Faced with the recent resignation of former Secretary of Housing and Urban Development (HUD) Alphonso Jackson and a stalling economy, President Bush has been under considerable pressure to put forth a nomination for Jackson’s replacement.
During the announcement of his resignation, Jackson referenced his desire to spend more time with his family as the reason for his steeping down from office. However, given the precursory letter from Senators Patty Murray (D-WA) and Chris Dodd (D-CT) requesting Jackson’s removal from office, citing allegations of political bullying and corruption, the timing was beyond suspicious. Now, urged by cities throughout the nation to appoint a responsible and competent individual to lead the HUD, the Bush administration has a chance to show America that it is determined to turn around the flailing housing sector in their last year of office. Unfortunately, many suspect that the president’s nominee, Steve Preston, is not the man for the job.
Preston’s ties to the Bush administration go back to 2006 when he was appointed to head the Small Business Administration (SBA). Before this position, Preston was executive vice-president of ServiceMaster – a multibillion-dollar housekeeping and lawn care corporation bringing American families Merry Maids, Terminix, and TruGreen ChemLawn. Lacking entrepreneurial experience, and bearing connections to a corporation that had been known to bully small business, Preston was repeatedly criticized for inexperience in the field of small businesses. With his most recent promotion to HUD, many are again asking if he has the experience necessary to turn around a housing crisis at the forefront of an economic slump.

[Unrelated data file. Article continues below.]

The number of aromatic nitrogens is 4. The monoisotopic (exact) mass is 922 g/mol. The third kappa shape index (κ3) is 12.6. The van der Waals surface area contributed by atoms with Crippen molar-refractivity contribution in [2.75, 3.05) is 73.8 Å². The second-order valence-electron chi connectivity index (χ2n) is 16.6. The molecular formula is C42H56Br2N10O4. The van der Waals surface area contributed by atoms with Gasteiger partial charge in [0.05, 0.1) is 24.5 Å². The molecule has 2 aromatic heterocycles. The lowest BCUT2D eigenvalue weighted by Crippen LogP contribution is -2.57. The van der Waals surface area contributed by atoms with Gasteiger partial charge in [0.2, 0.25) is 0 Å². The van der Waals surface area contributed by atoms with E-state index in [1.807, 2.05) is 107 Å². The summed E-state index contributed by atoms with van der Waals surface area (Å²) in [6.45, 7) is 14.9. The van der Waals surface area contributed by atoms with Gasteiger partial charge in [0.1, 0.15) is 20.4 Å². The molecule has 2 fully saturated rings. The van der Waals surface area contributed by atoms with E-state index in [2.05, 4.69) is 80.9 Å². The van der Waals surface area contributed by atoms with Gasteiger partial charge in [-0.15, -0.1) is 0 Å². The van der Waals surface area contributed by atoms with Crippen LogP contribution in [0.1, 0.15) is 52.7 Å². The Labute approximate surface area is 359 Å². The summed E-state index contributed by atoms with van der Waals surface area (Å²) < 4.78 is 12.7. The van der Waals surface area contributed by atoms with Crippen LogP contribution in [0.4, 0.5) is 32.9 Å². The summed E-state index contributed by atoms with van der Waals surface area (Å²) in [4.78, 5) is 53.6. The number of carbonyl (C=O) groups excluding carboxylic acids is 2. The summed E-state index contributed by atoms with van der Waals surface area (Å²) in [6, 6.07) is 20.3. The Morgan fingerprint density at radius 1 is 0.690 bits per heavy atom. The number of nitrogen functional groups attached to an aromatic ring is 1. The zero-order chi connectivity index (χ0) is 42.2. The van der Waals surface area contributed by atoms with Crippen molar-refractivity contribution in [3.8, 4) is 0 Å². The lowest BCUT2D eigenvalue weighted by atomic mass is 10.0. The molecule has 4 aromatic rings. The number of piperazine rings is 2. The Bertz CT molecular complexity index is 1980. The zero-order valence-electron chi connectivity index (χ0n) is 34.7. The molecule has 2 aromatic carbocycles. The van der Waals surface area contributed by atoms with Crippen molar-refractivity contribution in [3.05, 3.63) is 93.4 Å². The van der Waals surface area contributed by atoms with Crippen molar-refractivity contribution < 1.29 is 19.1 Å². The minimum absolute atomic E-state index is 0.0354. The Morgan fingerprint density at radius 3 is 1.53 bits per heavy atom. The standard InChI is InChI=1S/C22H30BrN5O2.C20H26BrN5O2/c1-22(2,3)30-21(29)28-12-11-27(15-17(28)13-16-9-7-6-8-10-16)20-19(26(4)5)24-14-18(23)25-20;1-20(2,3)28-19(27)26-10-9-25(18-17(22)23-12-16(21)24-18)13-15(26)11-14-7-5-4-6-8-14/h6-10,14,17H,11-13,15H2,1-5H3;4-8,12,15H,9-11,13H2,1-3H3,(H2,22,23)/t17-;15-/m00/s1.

According to an April 18 report by The Hill, a statement released by the office of Senator Dodd raised concerns of Preston having “no apparent housing background.” The statement went on to warn that the current housing crisis “calls for a leader with expertise in housing issues.”
Faced with increasing charges of inexperience, reminiscent of Preston’s 2006 SBA confirmation, the White House has released a fact sheet detailing Preston’s credentials, attempting to deter arguments that he is not qualified for an administrative position at HUD. Speaking on behalf of their nominee, the Bush administration has argued that “During his tenure, Administrator Preston managed loan guarantee programs similar in structure to those run by the HUD, and he has made those programs run more effectively.”
The administration’s release also presented a potential aim of a Preston lead HUD. “If confirmed, Administrator Preston will lead the Department of Housing and Urban Development in its mission to support homeownership and community development and increase access to affordable housing free from discrimination.”
Many democratic lawmakers, although hesitant to confirm a potentially under qualified candidate to such a sensitive position, are just waiting to hear one promise of Preston – that the solution to the current housing crisis is increased government involvement.
If approved by the Senate, this position will be new territory for Steve Preston. Originally helping families maintain their homes at ServiceMaster, as the head of HUD, Preston will have to put families in a home before he can sell them a greener lawn.
The New Argument